Partition 106 is generally used for scratch data. The read/write portion of partition 106 can, however, be formatted like a hard drives (which is what is emulated), which have file system formats that differ between operating systems. Accordingly, partition 106 may have to be reformatted depending on the partition format type currently on there, and the type native to the operating system that the USB memory device is used on.
Partition 106 can also contain any other software packages that might be in the engineer's bag-o-tricks (other than the diagnostic software provider's secured advanced diagnostic software described herein).
It should be noted that, since in one embodiment USB memory device is used, a naive user might try to copy a program from ROM partition 104 onto local hard drive to steal it. They can copy the program, but the authentication programs which are incorporated into the diagnostic software of the present invention, when launched, are going to look for the specific USB memory stick attached to the computer, then go into authentication mode.
It should also be noted that the programs never have to be executed directly from the CDROM emulated partition. I.e, D:\ being the CDROM partition 104. Rather, a user could copy program for convenience onto C:\ and run it there. The programs might also be too large to fit on the CDROM partition, so some of them might be saved in a zipped or compressed format on the CDROM partition.
As depicted in
Note also that the links between the remote computer 203, network cabling (or wireless) connection 211, network 212, 211, and authentication computer's 222 network controller 210 and process (
A typical remote authentication situation is when an engineer is dispatched to a customer site, and the engineer plugs his USB memory device 100 into a laptop or a customer's computer (that is networked to the remote computer) in order to run diagnostics on a system that doesn't have USB support.
This process and hardware connection allows the user to have the flexibility to run the diagnostic software on any supported host or remote system, but still prevents the software from running on unlicensed systems.
By insuring that the diagnostic software polls the authentication computer at a pre-established interval, and setting an optional start-up delay, then the engineer can securely define the start and end time for a suite of programs. This allows programs to run and resulting log files to be recorded long after the engineer has left, or if he/she is on a lunch break and can't insure that the system isn't going to be remotely accessed with the intent of pirating a copy of the software. The engineer is free to leave his proprietary software running knowing that it will terminate at the desired time, and if customer copied the program files without authorization, that they would abort when they were run because the programs would be looking for a certain USB stick.
As the USB memory device presents itself to computers as CDROM devices ROM 104, then it is common, and in some cases, desirable, that a user will copy the diagnostic software from that partition and/or partition 106 to the local disk 207 attached to the computer(s) that need to run the software. Once the software is launched and authenticated, then an engineer is free to unplug the USB memory device and, if the diagnostic software allows it, to repeat the process with another computer. Ideally, the diagnostic software will incorporate a polling/re-authentication process to constrain the number of concurrent instances or amount of time the diagnostics will be allowed to run.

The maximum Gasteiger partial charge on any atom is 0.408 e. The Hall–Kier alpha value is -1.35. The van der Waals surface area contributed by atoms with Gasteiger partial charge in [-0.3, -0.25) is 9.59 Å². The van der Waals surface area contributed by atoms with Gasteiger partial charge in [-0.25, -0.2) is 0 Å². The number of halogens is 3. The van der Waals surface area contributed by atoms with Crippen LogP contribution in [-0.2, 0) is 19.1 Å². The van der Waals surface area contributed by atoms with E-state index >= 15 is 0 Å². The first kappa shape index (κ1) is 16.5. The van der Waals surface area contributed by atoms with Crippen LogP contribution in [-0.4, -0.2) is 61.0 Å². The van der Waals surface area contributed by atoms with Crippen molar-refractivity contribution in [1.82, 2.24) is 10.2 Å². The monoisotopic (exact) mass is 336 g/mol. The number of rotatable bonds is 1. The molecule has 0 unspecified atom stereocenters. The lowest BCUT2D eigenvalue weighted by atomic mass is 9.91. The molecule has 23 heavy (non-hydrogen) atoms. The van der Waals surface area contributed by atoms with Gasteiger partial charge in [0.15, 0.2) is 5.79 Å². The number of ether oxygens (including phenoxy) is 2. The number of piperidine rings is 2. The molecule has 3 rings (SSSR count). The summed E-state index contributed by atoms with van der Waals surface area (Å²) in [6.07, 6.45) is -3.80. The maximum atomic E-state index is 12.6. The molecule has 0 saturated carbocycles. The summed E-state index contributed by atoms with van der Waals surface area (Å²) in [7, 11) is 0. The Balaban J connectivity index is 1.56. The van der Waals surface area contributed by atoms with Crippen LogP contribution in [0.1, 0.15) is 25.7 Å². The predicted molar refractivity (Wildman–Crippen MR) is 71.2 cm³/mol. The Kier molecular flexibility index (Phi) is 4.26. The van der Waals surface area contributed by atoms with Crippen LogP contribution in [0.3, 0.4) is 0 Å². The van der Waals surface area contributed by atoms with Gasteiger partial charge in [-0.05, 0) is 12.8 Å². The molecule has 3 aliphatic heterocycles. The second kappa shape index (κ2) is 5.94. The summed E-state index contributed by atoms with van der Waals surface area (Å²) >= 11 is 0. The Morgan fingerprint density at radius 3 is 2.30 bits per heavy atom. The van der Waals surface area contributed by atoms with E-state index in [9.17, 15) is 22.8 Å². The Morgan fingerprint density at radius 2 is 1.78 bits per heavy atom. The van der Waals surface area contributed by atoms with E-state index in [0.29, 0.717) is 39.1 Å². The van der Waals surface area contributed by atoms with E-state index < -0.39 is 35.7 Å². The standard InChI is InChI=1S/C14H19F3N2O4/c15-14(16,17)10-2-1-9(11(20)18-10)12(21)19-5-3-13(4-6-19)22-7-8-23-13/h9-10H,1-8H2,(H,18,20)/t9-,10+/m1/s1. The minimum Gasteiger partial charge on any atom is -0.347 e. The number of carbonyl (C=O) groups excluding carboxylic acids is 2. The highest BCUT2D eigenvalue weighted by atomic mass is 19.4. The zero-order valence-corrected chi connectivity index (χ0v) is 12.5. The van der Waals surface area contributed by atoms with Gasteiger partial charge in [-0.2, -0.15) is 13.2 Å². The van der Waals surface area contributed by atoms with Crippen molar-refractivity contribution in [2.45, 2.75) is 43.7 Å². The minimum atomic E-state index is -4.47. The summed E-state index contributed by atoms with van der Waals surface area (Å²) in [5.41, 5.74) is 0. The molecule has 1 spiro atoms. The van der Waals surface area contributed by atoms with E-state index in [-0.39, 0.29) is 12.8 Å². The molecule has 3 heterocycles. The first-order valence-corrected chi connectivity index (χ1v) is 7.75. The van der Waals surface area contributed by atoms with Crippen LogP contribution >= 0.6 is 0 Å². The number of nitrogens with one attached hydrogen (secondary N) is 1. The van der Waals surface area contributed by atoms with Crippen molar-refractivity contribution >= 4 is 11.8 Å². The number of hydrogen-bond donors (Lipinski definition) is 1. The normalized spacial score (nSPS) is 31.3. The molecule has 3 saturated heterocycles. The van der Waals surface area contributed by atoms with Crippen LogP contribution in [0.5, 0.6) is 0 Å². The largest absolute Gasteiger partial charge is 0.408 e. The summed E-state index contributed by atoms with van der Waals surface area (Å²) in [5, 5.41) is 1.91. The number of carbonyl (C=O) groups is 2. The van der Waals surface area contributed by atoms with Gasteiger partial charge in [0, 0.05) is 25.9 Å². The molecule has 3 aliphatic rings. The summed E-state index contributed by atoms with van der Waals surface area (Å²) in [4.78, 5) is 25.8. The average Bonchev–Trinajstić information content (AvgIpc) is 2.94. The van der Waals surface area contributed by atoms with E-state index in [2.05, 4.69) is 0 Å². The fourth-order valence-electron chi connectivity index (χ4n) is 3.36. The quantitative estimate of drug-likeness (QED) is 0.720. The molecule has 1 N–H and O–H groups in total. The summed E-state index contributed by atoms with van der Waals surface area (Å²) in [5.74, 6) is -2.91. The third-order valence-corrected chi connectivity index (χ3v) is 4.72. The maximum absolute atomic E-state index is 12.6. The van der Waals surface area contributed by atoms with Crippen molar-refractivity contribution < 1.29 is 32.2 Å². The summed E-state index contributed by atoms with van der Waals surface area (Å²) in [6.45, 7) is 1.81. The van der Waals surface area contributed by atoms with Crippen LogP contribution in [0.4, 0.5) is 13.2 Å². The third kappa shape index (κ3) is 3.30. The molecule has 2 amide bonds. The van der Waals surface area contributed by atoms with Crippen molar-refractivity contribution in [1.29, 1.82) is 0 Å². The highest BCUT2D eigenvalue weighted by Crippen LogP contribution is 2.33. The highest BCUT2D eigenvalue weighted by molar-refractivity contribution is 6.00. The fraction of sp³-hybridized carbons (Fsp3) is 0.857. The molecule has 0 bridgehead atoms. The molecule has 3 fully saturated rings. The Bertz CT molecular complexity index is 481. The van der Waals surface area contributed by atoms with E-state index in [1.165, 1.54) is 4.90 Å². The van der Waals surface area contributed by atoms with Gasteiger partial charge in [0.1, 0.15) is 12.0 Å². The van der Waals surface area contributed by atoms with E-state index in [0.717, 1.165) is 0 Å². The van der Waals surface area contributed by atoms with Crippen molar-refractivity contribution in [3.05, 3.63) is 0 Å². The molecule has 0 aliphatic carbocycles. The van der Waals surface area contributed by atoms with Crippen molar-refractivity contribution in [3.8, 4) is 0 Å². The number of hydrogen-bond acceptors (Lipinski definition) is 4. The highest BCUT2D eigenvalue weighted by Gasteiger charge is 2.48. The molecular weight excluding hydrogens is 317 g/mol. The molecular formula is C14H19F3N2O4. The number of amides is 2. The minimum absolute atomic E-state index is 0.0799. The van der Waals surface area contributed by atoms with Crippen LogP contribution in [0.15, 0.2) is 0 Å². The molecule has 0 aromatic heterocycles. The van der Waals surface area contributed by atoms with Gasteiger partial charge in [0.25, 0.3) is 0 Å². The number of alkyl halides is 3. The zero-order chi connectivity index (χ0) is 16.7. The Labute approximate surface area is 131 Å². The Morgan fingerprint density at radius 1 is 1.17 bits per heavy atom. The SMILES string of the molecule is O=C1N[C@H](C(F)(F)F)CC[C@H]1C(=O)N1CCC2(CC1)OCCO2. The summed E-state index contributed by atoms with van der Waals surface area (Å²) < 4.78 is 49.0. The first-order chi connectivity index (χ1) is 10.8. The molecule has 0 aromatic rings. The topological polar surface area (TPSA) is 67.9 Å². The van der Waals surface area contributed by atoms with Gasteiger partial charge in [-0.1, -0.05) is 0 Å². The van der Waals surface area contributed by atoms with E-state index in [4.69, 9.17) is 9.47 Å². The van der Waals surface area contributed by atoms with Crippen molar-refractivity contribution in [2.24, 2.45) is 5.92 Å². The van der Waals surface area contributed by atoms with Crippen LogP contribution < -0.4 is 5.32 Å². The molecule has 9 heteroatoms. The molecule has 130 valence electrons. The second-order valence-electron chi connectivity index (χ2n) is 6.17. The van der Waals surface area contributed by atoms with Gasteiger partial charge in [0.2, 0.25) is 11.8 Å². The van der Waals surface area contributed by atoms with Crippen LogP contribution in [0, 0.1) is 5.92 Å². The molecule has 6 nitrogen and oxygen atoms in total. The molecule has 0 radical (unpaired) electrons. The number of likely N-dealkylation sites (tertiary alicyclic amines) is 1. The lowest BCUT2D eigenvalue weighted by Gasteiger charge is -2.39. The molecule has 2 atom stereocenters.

When the diagnostic software is stored on the ROM 104 area of the USB device 100, and the USB device 100 is connected to the USB port 208 of the host computer 202, as depicted in
The diagnostic software can be copied to peripheral equipment of the host computer 202, such as a compact disk drive or hard drive 207, and run on the host computer 202. It can also reside on the ROM 104, read/write partition 106 or in the hidden partition 105. It may also be loaded directly from a remote computer over a network. The authentication described in
Regardless of the source of the programs that are loaded into the CPU to be executed, an authentication and identification program, which will include a requirement of detection of the connection of the specific USB device 100 that stores the authentication and identification protocols, will be stored in the ROM 104, and configured by parameters in hidden 105. Authentication to run the diagnostic software is performed on the host computer 202 by having the computer directly query the ROM 104 area of the USB memory device 100 for the authentication and identification programs, which will include a requirement of detection of the connection of the specific USB device 100 by means of executing the authentication and identification protocol software. Information in hidden area 105″ contains additional encryption/decryption data that is keyed to the unique serial number(s) and identification strings burned in area 102 by the manufacturer of the USB memory.
The USB device interfaces the host computer 202 or authorization computer 222 in step 302. During the interface, the USB device is powered up and hardware/software power-up protocols are initiated. Since USB devices are hot-pluggable, there typically is not a need to restart the computer with the USB engaged. Thus, the USB device can be coupled to the computer during operation with little risk of malfunction.